JT Gibson Encaustic Series

June 30, 2020

J.T. Gibson uses encaustic wax and beach stones on wood panels to create colorful, patterned, sculptural wall relief. Wax is used in the process of bronze making as a mold in what is called lost-wax casting. Gibson has used molds made of similar casts in his bronze Tidal Suite series. In this instance, the wax casts are the final product, their lustrous quality and ephemeral properties make them a powerful form.

An Encaustic Primer

Encaustic is an ancient technique of layering hot pigmented wax on a surface or substrate, such as a wood panel. Heated wax can be applied, manipulated, and cooled before the next layer is fused on. Pigment can be added for coloration, and objects can be added for a sculptural effect. The layering and coloration of the encaustic wax give the artwork its unique optical and luminous quality. 

Encaustic artists use different tools, such as stencils, stamps, and stones, to create patterns in their paintings. Brushes are used to apply ink, charcoal, graphite, or oil paint to and within different layers of wax. A technique unique to encaustic is called “intaglio” which involves using a needle tool to etch into the wax to make visible patterns or lines. Oil paint or oil stick is sometimes rubbed into these incised areas to create a linear perspective or effect within the painting.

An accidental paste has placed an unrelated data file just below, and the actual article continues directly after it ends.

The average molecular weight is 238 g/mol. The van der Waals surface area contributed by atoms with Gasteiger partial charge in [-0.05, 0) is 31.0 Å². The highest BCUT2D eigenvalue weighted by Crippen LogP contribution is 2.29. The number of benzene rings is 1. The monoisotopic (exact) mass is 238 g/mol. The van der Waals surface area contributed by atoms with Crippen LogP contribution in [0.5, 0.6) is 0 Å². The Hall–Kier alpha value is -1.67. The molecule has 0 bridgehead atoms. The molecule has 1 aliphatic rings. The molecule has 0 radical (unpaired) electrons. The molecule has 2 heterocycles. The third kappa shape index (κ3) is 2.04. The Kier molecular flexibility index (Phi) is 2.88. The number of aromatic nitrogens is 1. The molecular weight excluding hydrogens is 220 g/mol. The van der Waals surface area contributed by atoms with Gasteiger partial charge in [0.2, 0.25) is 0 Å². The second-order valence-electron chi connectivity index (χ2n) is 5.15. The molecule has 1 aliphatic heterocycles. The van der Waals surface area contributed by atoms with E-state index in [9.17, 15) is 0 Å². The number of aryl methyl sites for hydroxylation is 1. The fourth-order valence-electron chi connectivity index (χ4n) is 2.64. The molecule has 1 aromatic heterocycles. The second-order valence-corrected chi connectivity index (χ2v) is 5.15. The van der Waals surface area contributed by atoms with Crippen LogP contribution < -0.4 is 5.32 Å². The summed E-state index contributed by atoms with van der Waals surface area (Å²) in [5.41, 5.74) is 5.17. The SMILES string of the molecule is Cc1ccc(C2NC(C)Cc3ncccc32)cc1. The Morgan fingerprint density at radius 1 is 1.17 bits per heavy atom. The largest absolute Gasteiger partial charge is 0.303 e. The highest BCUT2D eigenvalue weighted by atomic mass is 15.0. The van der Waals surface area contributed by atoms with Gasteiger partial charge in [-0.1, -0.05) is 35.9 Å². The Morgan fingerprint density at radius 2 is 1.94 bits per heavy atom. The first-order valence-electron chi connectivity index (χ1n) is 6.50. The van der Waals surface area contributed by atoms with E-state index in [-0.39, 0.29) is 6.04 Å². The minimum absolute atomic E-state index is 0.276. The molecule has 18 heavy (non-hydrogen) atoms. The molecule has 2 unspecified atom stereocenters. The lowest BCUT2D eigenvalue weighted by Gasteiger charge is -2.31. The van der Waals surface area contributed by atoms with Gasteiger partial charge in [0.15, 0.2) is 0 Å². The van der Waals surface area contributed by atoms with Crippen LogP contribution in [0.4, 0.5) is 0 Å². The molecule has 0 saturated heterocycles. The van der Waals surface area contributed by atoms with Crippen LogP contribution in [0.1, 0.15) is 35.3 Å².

The technique of encaustic painting dates back to the ancient Greeks, who used wax to seal the hulls of their ships. Pigmenting the wax popularized the decoration of warships and the use of encaustic painting as an art form. The durability of wax and the preservation of the colors within the wax allows these works to persist through time. Some of the best known encaustic paintings are the Fayum funeral portraits, which were painted in the 1st through 3rd centuries by Greek painters in Egypt, and placed over the person’s mummy as a memorial. These are the only surviving ancient encaustic works but the persisting quality of the colors due to the protective wax is notable. The art technique was revived and rose to prominence again in the 20th century.




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